It has been three years since I’ve read The Secret History by Donna Tartt and I realized today that I’d never sat down and actually wrote a decent review for the book that I’ve proclaimed to love so ardently. Perhaps this means that my review will be more organized— since I’ve had such a long period to mull over any final thoughts and feelings. Alas, that probably won’t happen either. My emotions will always cloud my judgment when it comes to Tartt.
So finally, I’d like to introduce you to the book that altered every other reading experience henceforth.
Its 559 pages of madness.
We start off following college student Richard Papen as he procrastinates over transferring to another school— departing his hometown in California all the way to the sleepy east coast. Upon arriving at the elite Hampden College in Vermont, Richard encounters five students who immediately draw his attention through their peculiarity and illusive behaviors. Little does he know, the haughty cult of classics scholars will flip his world entirely until he no longer recognizes himself or the people around him. This is a story of paranoia and betrayal—and how our minds can slowly draw out our worst selves when faced with enough trauma.
And believe me, this book will cause you as much stress as it does with the characters.
One of the most glorious parts of The Secret History is the writing. Tartt is a superb author; her character are incredibly vivid, her prose are fluid, and her plot will have you turning page after page without realizing you’ve stayed up for several hours past midnight. I’ve never encountered another author with a smilier style, and that definitely made reading this book a unique experience, especially because (paired with the style) the plot was something I’ve only seen touched upon in other stories but never saw completely unfurled. All in all, it was a breath of fresh air…if you can call a story about murder that.
A favorite quote of mine was when Tartt described Camilla Macaulay— the only female leading character amongst a group of boys.
“Being the only female in what was basically a boys’ club must have been difficult for her. Miraculously, she didn’t compensate by becoming hard or quarrelsome. She was still a girl, a slight lovely girl who lay in bed and ate chocolates, a girl whose hair smelled like hyacinth and whose scarves fluttered jauntily in the breeze. But strange and marvelous as she was, a wisp of silk in a forest of black wool, she was not the fragile creature one would have her seem.”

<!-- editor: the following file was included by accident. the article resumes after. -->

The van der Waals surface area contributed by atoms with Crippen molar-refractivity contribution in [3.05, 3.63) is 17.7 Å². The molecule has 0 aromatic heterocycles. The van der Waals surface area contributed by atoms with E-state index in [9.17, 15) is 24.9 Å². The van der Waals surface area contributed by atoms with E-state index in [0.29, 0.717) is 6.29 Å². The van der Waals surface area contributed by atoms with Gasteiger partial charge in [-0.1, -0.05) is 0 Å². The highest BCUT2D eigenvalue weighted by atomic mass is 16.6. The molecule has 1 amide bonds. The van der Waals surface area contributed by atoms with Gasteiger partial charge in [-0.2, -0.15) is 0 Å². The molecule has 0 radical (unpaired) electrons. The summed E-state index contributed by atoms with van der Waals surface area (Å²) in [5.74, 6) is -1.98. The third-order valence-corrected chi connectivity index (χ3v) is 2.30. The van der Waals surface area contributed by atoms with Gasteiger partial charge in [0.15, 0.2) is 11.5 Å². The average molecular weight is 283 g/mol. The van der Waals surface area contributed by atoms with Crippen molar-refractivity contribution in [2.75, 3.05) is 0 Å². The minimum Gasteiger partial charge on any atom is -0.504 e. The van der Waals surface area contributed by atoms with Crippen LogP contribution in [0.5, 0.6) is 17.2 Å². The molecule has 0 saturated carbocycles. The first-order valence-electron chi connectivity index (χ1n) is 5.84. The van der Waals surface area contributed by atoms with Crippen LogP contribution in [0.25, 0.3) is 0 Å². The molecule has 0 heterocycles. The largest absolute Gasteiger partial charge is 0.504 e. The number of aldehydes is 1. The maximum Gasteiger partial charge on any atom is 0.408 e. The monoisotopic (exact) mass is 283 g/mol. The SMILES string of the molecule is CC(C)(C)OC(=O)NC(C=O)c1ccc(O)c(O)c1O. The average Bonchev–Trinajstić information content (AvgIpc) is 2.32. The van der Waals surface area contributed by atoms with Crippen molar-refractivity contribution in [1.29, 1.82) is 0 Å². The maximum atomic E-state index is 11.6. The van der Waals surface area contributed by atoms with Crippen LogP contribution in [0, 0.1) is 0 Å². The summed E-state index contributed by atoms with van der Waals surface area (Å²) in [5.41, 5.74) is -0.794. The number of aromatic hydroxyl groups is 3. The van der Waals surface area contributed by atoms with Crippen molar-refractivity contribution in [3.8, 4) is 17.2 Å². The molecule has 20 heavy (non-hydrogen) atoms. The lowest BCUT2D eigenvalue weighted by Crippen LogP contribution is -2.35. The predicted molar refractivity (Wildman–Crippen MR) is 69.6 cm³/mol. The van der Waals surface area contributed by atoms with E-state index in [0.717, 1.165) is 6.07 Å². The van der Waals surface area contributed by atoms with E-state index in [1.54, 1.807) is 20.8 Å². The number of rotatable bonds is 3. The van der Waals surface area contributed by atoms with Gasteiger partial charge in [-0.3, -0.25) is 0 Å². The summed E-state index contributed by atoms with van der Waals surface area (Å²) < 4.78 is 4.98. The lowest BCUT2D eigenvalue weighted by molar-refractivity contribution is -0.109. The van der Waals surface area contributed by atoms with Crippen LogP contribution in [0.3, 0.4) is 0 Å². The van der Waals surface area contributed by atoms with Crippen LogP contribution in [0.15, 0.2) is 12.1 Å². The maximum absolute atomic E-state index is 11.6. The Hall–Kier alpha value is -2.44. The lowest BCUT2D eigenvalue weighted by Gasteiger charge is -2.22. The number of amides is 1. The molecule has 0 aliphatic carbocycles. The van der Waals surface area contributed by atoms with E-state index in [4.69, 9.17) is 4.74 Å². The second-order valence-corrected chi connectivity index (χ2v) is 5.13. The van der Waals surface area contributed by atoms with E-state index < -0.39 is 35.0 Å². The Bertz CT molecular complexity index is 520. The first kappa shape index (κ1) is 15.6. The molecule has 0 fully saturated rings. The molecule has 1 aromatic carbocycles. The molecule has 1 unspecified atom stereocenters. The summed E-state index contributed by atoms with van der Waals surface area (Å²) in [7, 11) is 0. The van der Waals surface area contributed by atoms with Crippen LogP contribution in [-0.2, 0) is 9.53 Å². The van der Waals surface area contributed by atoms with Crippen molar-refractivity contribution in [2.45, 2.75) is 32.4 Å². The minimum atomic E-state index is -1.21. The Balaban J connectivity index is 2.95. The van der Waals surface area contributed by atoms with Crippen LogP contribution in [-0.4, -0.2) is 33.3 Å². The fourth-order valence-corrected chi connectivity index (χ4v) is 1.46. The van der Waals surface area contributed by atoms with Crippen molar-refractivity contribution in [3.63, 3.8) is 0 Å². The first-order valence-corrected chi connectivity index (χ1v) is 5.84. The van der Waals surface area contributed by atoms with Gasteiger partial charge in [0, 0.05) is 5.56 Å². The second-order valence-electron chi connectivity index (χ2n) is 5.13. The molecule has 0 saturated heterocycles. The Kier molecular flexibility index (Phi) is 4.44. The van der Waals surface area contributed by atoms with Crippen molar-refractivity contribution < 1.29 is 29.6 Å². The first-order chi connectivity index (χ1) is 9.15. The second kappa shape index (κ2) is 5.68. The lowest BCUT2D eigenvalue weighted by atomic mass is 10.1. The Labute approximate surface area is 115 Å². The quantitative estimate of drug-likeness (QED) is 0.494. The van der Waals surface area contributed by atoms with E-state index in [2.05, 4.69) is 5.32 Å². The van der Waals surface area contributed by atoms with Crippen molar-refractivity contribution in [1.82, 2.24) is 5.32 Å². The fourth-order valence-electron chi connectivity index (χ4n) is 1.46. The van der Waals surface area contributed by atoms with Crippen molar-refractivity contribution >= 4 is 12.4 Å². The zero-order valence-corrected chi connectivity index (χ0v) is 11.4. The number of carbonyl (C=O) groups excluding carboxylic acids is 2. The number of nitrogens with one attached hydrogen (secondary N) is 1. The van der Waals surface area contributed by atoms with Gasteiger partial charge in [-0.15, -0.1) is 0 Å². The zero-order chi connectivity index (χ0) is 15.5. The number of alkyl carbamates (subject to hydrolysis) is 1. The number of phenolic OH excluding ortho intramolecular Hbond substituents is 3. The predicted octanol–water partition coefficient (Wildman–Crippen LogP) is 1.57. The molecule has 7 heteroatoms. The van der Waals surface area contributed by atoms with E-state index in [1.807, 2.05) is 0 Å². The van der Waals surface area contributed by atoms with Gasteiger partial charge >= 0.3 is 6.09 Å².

I wish someone would describe me the way Tartt does her characters. You might think it seems overdone, as some of my friends who I’ve forced to read this book have mentioned, but I just believe it adds to the atmosphere. However, there were times when I had to find a dictionary just to understand what the hell was going on. I will warn you there.
N O T E : I also find it important to include trigger warnings before recommending this particular book, and I’ve yet to see anyone include one for TSH. So, please be aware of the following: mentions of incest, smoking, suicide, homophobia, and drug abuse.
Before I read this book I had strictly been reading fantasy only. Contemporary novels, or any novels that don’t include magic and folklore, don’t really fancy me. And while there is mention of Greek mythology receptively in this story, its entirely realistic. This is just another reason why I found it so enthralling: Tartt almost makes it seem like a fantasy, because surely these types of situations can’t happen in real life…but that’s definitely not the case, as you will find when reading a few chapters in.
Another way in which Tartt makes it seem like a fantasy is how she crafts her character. The narrator, Richard, has a few friends outside of the main group; and these friends are how one would imagine a college student from that era (arguably the early 70s… *no one is truly certain when this book takes place, at least I don’t think) would act. Whereas Henry, Bunny, Camilla, Charles, and Francis all seem too composed to be real young adults. They act as though they’re from ancient times— regal and mysterious and tragic. I’m probably not making much sense right now, but this is one of those things that you’ll have to understand through reading it.
If I had to choose a favorite character, of course it would be Francis Abernathy. Not only is he one of the most genuine characters of them all, but his melodrama makes him a comedic relief during the more gruesome scenes. Also, the way Tartt describes him makes me flustered; “Angular and elegant, he was precariously thin, with nervous hands and a shrewd albino face and a short, fiery mop of the reddest hair I had ever seen. I thought (erroneously) that he dressed like Alfred Douglas, or the Comte de Montesquiou: beautifully starchy shirts with French cuffs; magnificent neckties; a black greatcoat that billowed behind him as he walked and made him look like a cross between a student prince and Jack the Ripper.”
If you want to read a book that will pull you out of a slump: read this one.
If you want to read a book that will forever change your perception of storytelling: READ THIS ONE.
It might be tricky to dive into, because the author’s writing is nothing I’ve personally encountered before, but once you’re in…good luck putting it down.
SECRET HISTORY PLAYLIST: Soundcloud link.